Kyle Lowry‘s new three-year, $85MM contract with the Heat is a standard increasing deal, starting at about $26.98MM and rising annually by 5%, tweets Keith Smith of Spotrac.

Based on Lowry’s 2021/22 salary, we now know the value of the traded player exception the Raptors created in their sign-and-trade deal with the Heat, tweets Blake Murphy of The Athletic. That TPE will be worth $4,832,848, which is the difference between Lowry’s new salary and the combined cap hits of Goran Dragic and Precious Achiuwa.

Murphy also confirms that Khem Birch‘s three-year, $20MM deal with the Raptors is a standard increasing contract with no options or partial guarantees — it eats up about $6.35MM of Toronto’s mid-level exception, leaving $3.187MM on that MLE.

Here are more contract details from around the East, courtesy of Smith:

  • As expected, the new deals for Max Strus, Omer Yurtseven, and Gabe Vincent with the Heat are each two-year, minimum-salary contracts with one year guaranteed and the second year non-guaranteed (Twitter link). P.J. Tucker, meanwhile, got a two-year, $14.35MM contract that uses $7MM of Miami’s mid-level exception in year one. Tucker’s second year is a player option (Twitter link).
  • Spencer Dinwiddie‘s three-year contract with the Wizards only has a base value of $54MM, rather than the previously-reported total of $60MM+ (Twitter link). The deal, which features unlikely incentives that could push its value higher, has a partial guarantee worth $10MM (of $18.86MM) in year three.
  • Georges Niang‘s deal with the Sixers came in at $6.765MM over two years, both of which are fully guaranteed (Twitter link).
  • Trae Young‘s five-year, maximum-salary extension with the Hawks includes a 15% trade kicker (Twitter link).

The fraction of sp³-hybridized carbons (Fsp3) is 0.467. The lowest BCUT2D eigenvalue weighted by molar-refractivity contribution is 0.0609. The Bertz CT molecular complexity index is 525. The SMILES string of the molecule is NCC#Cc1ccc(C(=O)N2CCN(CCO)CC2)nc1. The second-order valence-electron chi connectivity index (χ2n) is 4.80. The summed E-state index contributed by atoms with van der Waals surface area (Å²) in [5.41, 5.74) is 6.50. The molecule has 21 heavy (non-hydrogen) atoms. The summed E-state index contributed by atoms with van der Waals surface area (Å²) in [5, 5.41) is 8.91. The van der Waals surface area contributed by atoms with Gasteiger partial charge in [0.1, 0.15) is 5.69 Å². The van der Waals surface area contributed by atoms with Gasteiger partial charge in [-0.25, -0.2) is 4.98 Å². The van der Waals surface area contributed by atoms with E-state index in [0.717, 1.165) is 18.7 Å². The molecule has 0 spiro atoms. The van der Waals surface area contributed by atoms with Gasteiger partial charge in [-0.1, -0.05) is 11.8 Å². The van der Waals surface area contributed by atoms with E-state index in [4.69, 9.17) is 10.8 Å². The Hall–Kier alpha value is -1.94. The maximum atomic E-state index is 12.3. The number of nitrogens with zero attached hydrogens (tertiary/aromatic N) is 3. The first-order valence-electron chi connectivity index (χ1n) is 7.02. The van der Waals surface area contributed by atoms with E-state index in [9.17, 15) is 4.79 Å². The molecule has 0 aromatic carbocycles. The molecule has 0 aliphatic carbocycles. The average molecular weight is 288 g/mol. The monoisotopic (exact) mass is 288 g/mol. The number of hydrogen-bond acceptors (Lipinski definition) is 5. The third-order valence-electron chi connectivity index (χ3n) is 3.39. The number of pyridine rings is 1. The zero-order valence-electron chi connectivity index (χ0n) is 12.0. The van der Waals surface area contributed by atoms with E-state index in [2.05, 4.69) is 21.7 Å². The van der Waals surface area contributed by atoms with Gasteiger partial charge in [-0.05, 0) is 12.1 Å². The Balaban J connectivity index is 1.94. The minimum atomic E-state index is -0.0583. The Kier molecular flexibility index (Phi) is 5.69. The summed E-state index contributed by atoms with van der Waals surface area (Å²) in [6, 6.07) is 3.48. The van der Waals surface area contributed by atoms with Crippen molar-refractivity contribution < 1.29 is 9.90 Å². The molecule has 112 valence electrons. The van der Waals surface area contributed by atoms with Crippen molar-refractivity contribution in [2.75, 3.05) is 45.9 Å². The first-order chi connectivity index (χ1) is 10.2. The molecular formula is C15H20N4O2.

• The numbers are also in for the finalized deals between Jarrett Allen and the Cavaliers (Twitter link), Bobby Portis and the Bucks (Twitter link), George Hill and the Bucks (Twitter link), and Danny Green and the Sixers (Twitter link), with no surprises among that group. As expected, Green’s second year is non-guaranteed and Portis has a second-year player option, while Allen and Hill have fully guaranteed salaries.

Heat Notes: Lowry, Offseason, Yurtseven, Investigation

New starting Heat point guard Kyle Lowry discussed his expectations for this offseason’s revamped Miami club with media on Friday and Saturday, as Couper Moorhead of Heat.com details.

“On paper it looks great,” Lowry, a 2019 title winner with the Raptors, said of Miami’s new-look roster. “But you have to put the work in on the floor. I don’t ever try to say we can do this, we can do that. At the end of the day you have to go out there, lace ‘em up and do your job. Play defense, put the ball in the hole.”

Miami’s sign-and-trade deal with the Raptors that sent Lowry to the Heat is currently being investigated by the NBA, as the league is cracking down on violations to its anti-tampering stance on free agency.

There’s more out of South Beach:

  • In his latest notes roundup, Ira Winderman of the South Florida Sun Sentinel discusses the re-signing of Victor Oladipo, plus the departures of Kendrick Nunn (after the team made him an unrestricted free agent) and Andre Iguodala (after the Heat did not pick up the second year of his contract). Winderman notes that Oladipo, Lowry, and new Heat power forward P.J. Tucker were all potential trade targets for Miami during the 2020/21 season, though Miami was unwilling to part with young players Tyler Herro and Duncan Robinson. Winderman adds that Miami’s decision to move on from Nunn speaks to the team’s preference for Herro, regarded as having higher upside.
  • Now that the Heat have inked a two-year minimum deal with center Omer YurtsevenIra Winderman of the South Florida Sun Sentinel examines the seven-footer’s fit as with a Miami team hungry to contend. After Yurtseven’s promising NBAGL 2020/21 season for the Oklahoma City Blue, Miami signed him for the rest of the year. He posted encouraging averages of 26 PPG and 13.5 RPG in two California Classic Summer League this year, and ultimately opted to return to Miami.